Good Shepherd Sisters hope to plug holes in govt policy by spreading awareness of legal rights, sex education
Activist groups in Myanmar say more needs to be done to protect children from sexual abuse after the number of child rape cases jumped last year. (Photo from Unsplash)
When the parents of a 2-year-old left the girl with her grandparents to forage for firewood on the outskirts of their village near Mandalay city a few days before Chinese New Year, they never imagined she was in danger.
However they returned to find she was no longer there. There was no response when they called her name, and no clues as to where she had wandered.
Not, that is, until her bruised body was found discarded like a rag doll on a banana plantation outside the village.
Hope fluttered when she appeared to be conscious and still breathing, if only barely; it was kindled on the rush to hospital; and extinguished when the doctors informed them that their darling girl, who had been raped, was dead.
Just over a month later, a district court in Pyin-Oo-Lwin township sentenced her 23-year-old rapist to death in the hope that a sentence of this magnitude would deter others from following in his footsteps.
The case seized the public imagination in Myanmar as the number of sexual assault cases against young children has been rising at an alarming rate and mothers fret about how to protect their offspring from unknown intruders lurking in their midst.
Official statistics show the number of rape cases reported in 2017 stood at 1,400, including a massive 900 against children. This compares to 1,300 in 2016, with 670 featuring child victims. The Ministry of Home Affairs released the figures in a report in February.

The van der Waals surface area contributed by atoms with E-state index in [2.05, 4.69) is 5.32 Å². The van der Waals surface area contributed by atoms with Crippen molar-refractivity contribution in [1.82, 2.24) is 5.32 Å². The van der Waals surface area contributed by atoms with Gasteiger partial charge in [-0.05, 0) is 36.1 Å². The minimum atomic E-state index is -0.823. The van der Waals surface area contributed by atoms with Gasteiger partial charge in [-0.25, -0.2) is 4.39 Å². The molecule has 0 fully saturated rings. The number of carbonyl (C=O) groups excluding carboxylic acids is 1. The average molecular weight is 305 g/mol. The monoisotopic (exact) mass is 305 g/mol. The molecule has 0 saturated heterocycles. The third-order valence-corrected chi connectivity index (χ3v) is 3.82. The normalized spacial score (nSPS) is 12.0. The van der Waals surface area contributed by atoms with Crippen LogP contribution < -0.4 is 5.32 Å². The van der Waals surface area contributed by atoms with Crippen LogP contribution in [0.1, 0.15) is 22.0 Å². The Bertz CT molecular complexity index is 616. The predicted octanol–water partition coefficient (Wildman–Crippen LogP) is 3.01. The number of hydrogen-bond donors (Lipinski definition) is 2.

Worse yet, some of the cases where children were targeted involved Buddhist monks. One that occurred at a monastery in Mandalay in 2015 saw a 4-year-old girl allegedly raped by a monk; in another case in Kalaywa township in 2016, the female victim had barely turned 10.
Hla Hla Yee, director of Myanmar’s Legal Clinic, which dispenses free legal aid and various forms of social protection to women and girls, said the government data is useful but hardly representative as the vast majority of sexual molestation cases and rapes are believed to go unreported.
She said the organization has received 92 requests for legal aid so far and the lion’s share, or 72 of the cases involve the rape of a child under 16.
The first four months of this year have not settled anyone’s nerves however as the number of requests has been growing, she said, led by the families of victims in the Irrawaddy Delta and Yangon.
She raised some egregious cases involving children with severe physical or mental disabilities. She said in most cases of child rape the culprit is later found to be either the victim’s relative or neighbor.
“The government, parliament and civil society need to collaborate to find the root causes and come up with ways to reduce the number of child rapes while thinking about suitable punishments and how to properly rehabilitate victims,” she told ucanews.com.